Aerial view of braided wetlands and tundra that is typical of the Bristol Bay watershed in Alaska. Upper Talarik Creek (shown here) flows into Lake Iliamna and then the Kvichak River before emptying into Bristol Bay.

Aerial view of braided wetlands and tundra that is typical of the Bristol Bay watershed in Alaska, July 26, 2010. Upper Talarik Creek, shown here, flows into Lake Iliamna and then the Kvichak River before emptying into Bristol Bay. (Public domain photo by the U.S. Environmental Protection Agency)

When a wetland is converted to something other than a wetland, federal law requires that the developer make up for the loss in some other way.

For big projects, that often means creating or protecting wetlands in other places. But, over the last three years, this hasn’t been happening as often as it used to, and conservation groups are concerned.

Whether the mitigation change is intentional or incidental is disputed.

Brad Meiklejohn has been involved in wetland mitigation projects in Alaska for 20 years, as director of the Conservation Fund. He’s concerned that there’s been a change in direction.

“Alaskans have a lot to be proud of,” he said. “We’ve done a lot of things right. We haven’t screwed up our waterways and our wetlands. That’s why we have the quality of life that we are afforded here: lots of salmon, lots of moose, lots of birdlife.”

The U.S. Army Corps of Engineers decides what wetland development projects require mitigation plans — such as restoring or preserving wetlands on another part of the same property or wetlands being preserved or restored on another property — like the ones Mieklejohn works on.

The corps has required a lot less of this kind of mitigation and in the past three years than it did in the previous several years.

For example, for one large category of project permits – known as individual permits – the share of permits for which the Corps required mitigation was 55 percent from 2010 to 2013. That fell to 24 percent from 2014 to 2016.

Meiklejohn said he believes the corps has lowered its standards.

“We’re seeing a pattern where permittees are being encouraged to lowball their mitigation expectations and basically getting away with it,” he said.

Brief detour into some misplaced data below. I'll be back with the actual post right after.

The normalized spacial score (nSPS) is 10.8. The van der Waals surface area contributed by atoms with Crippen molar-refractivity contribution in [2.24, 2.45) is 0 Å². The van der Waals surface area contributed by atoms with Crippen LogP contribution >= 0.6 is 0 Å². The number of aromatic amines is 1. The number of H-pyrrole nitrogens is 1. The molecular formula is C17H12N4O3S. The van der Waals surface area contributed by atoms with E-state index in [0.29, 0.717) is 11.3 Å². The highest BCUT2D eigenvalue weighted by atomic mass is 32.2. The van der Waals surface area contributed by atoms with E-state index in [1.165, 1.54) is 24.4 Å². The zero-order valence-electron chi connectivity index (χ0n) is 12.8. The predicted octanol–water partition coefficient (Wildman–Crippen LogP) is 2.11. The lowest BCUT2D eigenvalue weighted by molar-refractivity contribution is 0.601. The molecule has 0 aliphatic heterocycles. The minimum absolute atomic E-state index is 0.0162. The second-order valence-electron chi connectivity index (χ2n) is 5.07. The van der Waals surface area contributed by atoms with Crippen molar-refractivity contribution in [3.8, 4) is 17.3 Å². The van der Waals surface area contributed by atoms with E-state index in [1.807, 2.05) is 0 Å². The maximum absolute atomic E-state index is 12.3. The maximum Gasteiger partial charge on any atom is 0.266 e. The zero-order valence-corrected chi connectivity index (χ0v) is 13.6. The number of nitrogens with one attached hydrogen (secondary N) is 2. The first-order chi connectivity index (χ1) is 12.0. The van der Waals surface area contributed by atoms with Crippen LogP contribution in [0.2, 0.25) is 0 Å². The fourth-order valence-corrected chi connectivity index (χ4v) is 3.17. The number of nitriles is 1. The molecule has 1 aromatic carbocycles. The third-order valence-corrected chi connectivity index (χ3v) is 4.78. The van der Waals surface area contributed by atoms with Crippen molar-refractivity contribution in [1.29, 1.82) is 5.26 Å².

Steve Brockmann in the U.S. Fish and Wildlife Service’s Juneau office said he’s also seen a change.

“In recent years, we’ve been less successful in getting what we consider adequate mitigation for substantial impacts, and we’re not quite sure why that is,” he said.

Corps officials deny there’s been a change.

Sheila Newman, who oversees wetlands regulation for the Corps in Alaska, said there have just been fewer projects in wetlands in recent years.

“I think it would be unfair to look at those numbers and say that there had been a change, because those numbers don’t reflect the type of projects,” she said.

The Southeast Alaska Land Trust helps preserve land to offset wetlands development. For several years, it worked on mitigation estimates for roughly 15 to 20 wetland projects a year.

But since May 2015, it’s been asked to only look at one.

Land Trust Director Allison Gillum said she doesn’t know – other than the slump in the economy and state spending — why the drop happened.

“To see the decrease that we’ve seen, I think, potentially, there’s something else kind of also driving the change that we’ve seen here,” she said. “I don’t think we 100 percent know what that is.”

One thing that appears to have changed is the direction the corps gives the project managers who make decisions about compensatory mitigation.

KTOO obtained a 2014 document labeled “For Internal Use Only” that gave examples of cases that would require offsets.

These examples were more limited than those in an earlier guide that was publicly available.

Meiklejohn said appropriate mitigation is crucial for future projects, like the proposed natural gas pipeline.

“We’re talking about a project that crosses basically the heart of Alaska – countless rivers, wetlands throughout, a lot of those rivers are anadromous fish rivers,” he said. “They’re rivers that Alaskans use, that Alaskans live on and rely on the water quality thereof and the fish and wildlife that those rivers provide.”

Corps officials said it’s too soon to talk about the potential effect of the pipeline on wetlands.

The corps recently ended the Conservation’s Fund participation in the mitigation program citing the Fund’s failure to meet federal deadlines.

And with the end of the Conservation Fund’s mitigation program, there are no active mitigation programs in northern or western Alaska, or in much of the interior.

Just who will be responsible for mitigation in those areas is not clear now.

One more unknown for the future of wetland preservation in Alaska is the Trump administration.

Conservations groups don’t know what changes might be in store for the state.

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